Meet Teresa Magbanua, the Filipina ‘Joan of Arc’ Who Fought Colonizers in 3 Philippine Wars
A true warrior woman.
The Philippines has its fair share of heroes, but none is as badass as Teresa Magbanua, also known as the Visayan “Joan of Arc,” who fought in two Philippine wars and supported the army during World War II.
An educator turned general: Magbanua, also known as “Nanay Isa” or “Nay Isa” among her fellow soldiers, was a teacher before the war between the Philippines and Spain, the Philippine Revolution in 1896, according to People Pill.
Not much is known about her birth, but scholars argued she was born between 1863 to 1871 in the municipality of Pototan in Iloilo province to a family wealthy enough to send her to college, Esquire Mag reported.
She studied teaching at Colegio de San José in Jaro, Iloilo, but later moved to Manila to continue her education in three different all-female schools: Colegio de Santa Rosa (1894), Santa Catalina College (1886) and Colegio de Doña Cecilia, where she earned her teaching certificate.
Magbanua later enrolled for her master’s degree at the University of Santo Tomas (UST).
After her studies, Magbanua returned to Iloilo to teach and met Alejandro Balderas, who she married in 1898.
She quit teaching and later worked on her husband’s lands where she learned how to shoot and ride horses.
When the war finally reached Iloilo in 1898, Magbanua asked her husband if she could offer assistance and join her two younger brothers on the battlefield, but he declined her request.
Instead, she rode a horse to her uncle, Major General Perfecto Poblador, whom she managed to convince to let her join the army.
The Three Wars: Magbanua joined the Katipunan’s women’s chapter in Panay and was given her own troops to fight against the colonizing Spaniards.
She became the first and only female soldier to ever lead a troop in the Visayas region, CNN Philippines reported.
Magbanua commanded 700 men wielding a bolo, a large cutting tool similar to the machete that can be found in the Philippines, and fought against around 400 Spanish soldiers with rifles.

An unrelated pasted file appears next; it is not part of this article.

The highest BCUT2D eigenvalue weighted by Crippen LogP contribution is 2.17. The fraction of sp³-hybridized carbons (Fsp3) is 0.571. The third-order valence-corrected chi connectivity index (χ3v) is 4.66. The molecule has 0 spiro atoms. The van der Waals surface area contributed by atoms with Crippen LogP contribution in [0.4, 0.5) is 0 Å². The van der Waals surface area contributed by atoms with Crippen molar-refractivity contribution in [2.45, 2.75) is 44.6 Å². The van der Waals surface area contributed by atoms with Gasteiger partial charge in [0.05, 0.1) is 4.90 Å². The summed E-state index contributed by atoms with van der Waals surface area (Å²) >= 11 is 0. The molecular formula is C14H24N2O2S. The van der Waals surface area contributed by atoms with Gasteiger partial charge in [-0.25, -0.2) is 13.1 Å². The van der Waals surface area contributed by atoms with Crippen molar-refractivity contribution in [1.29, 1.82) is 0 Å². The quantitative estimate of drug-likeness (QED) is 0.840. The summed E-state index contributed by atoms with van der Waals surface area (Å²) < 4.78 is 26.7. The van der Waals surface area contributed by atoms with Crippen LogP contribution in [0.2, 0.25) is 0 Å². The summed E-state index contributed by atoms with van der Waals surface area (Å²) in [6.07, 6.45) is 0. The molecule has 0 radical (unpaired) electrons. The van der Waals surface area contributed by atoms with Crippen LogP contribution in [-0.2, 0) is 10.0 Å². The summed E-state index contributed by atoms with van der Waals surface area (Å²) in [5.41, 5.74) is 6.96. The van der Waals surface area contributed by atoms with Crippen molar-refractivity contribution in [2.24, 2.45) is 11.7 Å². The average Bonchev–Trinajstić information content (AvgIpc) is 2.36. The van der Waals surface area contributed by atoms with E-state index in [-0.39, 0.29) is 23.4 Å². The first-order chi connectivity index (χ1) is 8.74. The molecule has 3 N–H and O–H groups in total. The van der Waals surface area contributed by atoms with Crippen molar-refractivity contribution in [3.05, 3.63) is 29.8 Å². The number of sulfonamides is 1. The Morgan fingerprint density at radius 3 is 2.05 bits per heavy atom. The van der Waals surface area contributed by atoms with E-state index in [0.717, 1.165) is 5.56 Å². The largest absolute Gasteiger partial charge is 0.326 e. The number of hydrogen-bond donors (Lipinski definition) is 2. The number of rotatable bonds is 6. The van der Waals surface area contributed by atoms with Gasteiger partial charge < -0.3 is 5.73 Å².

Her victory in the Battle of Barrio Yoting in Capiz and Sap-ong Sara earned her the title of “Visayan Joan of Arc.”
Filipino troops were able to drive out the Spanish, but American troops soon moved in to replace them as the country’s next colonizers.
Magbanua, and her two high ranking brothers General Pascual Magbuana and Major Elias Magbanua, once again took up arms to defend Iloilo against the Americans after the Mock Battle of Manila where the United States and Spain got into an agreement to give control of the Philippines to the U.S.
She still continued to fight following the sudden, mysterious death of her two brothers, eventually surrendering in 1900 to the Americans following the takeover of regional headquarters in Santa Barbara, Iloilo.
Death and legacy: After the Philippine-American War, Magbanua returned home. Although there was never an official record of her rank in the army, Magbanua was referred to in some texts as “General.”
However, war once again reared its head when the Japanese invaded the Philippines during World War II.
Magbanua, who reached old age by that time, still participated in the war by selling all of her belongings after her husband passed away during the occupation and gave food and supplies to the local guerrillas.
#October13 | On this day in 1868, Teresa Magbanua, the first female revolutionary of Panay, was born in Pototan, Iloilo. In 1896, the former schoolteacher joined Gen. Martin Delgado’s revolutionary movement in the province and was given command of a unit that won several battles. pic.twitter.com/DYMiNvxi4p
After the three wars, Magbanua moved to Zamboanga to live out her life with her sister Maria.
She never remarried and had no children with her late husband.
It was unclear when and how she died, but reports suggest Magbanua died in August 1947 with her burial only attended by close friends.
Following her death, streets were named after the local Filipina soldier in Pototan and Iloilo.
There were also awards given out in her name, including the Teresa Magbanua award for women’s and children’s rights presented to the Ilonggos of Western Visayas and the Gawad Teresa Magbanua Award for the teachers in Davao.
She was also a character in two TV series in the Philippines, “Bayani” and “Katipunan”.
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